Employers face at least a five-month wait for the new Tupe regulations to
come into force.
The legislation, which protects employee terms and conditions when they are
transferred from one organisation to another, was due to be implemented on 17
July but will not now become law until December at the earliest.
John McMullen, national head of employment law for law firm Pinsent Curtis
Biddle, told Personnel Today the draft regulations, which will be subject to a
three-month consultation period, are now unlikely to be produced until
McMullen, who advises the CBI on Tupe, said the current UK regulations need
to be changed because they are based on the Acquired Rights Directive of 1977,
which was overwritten by a new EU directive on Tupe in 1998.
"The EU directive was implemented in June 1998 but has no legal force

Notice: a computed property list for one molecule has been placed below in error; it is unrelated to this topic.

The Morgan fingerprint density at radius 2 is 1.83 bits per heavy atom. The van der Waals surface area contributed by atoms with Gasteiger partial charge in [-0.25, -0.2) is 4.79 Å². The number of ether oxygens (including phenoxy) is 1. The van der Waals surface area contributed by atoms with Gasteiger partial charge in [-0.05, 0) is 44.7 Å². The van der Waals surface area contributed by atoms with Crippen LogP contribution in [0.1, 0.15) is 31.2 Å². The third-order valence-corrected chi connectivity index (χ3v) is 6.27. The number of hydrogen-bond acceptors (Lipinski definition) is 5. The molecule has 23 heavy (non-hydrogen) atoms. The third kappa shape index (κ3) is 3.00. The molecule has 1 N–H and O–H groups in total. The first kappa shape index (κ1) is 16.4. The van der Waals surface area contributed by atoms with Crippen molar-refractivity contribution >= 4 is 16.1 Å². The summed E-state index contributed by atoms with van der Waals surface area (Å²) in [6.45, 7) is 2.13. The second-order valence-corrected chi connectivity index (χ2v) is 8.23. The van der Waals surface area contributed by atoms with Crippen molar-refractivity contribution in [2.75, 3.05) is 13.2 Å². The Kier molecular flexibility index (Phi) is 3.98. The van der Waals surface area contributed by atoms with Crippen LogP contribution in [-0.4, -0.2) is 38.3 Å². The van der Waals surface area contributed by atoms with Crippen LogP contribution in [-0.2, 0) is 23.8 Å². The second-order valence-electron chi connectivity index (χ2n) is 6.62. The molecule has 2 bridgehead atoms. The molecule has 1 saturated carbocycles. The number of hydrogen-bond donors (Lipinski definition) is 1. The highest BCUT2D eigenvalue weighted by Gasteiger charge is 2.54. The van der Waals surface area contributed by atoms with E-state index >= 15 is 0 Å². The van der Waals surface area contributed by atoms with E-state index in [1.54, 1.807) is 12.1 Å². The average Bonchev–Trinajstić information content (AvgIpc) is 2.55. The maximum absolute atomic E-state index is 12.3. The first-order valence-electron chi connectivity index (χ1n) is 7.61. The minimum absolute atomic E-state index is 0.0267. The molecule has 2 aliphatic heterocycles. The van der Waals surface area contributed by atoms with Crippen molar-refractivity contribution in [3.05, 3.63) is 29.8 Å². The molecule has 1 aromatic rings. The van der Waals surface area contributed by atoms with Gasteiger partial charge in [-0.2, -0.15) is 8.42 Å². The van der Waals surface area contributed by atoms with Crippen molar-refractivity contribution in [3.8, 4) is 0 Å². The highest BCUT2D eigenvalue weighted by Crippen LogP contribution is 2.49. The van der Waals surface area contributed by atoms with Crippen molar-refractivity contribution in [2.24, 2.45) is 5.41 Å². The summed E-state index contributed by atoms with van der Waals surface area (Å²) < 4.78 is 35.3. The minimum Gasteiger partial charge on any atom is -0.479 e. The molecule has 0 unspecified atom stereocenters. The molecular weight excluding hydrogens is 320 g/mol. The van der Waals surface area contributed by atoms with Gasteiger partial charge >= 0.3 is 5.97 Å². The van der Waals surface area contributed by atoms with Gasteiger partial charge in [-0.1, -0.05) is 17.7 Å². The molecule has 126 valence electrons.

in individual counties until those countries produce their own regulations.
"The directive itself is not very radical. The main question is where
Tupe applies. It could be decided by EU case law that we already have or member
states can go further than the directive requires, providing they are looking
after employee rights."
McMullen said one of the issues holding up the new regulations was pensions.
He explained, "At the moment pension rights are excluded from Tupe. The
directive itself does not require member states to alter that but it does allow
member states to allow pension transfers if they want.
"This is going to appear in the consultation document. As an issue it
has huge ramifications for small contractors.
Robbie Gilbert, chief executive of the Employers’ Forum on Statute and
Practice, said he hoped the new delay to the Tupe regulations meant more time
was being spent resolving difficult issues such as pensions.
"I hope the extra time is being used to tackle these troublesome points
but I am afraid I have no confidence that this will be the case," he said.
By Ben Willmott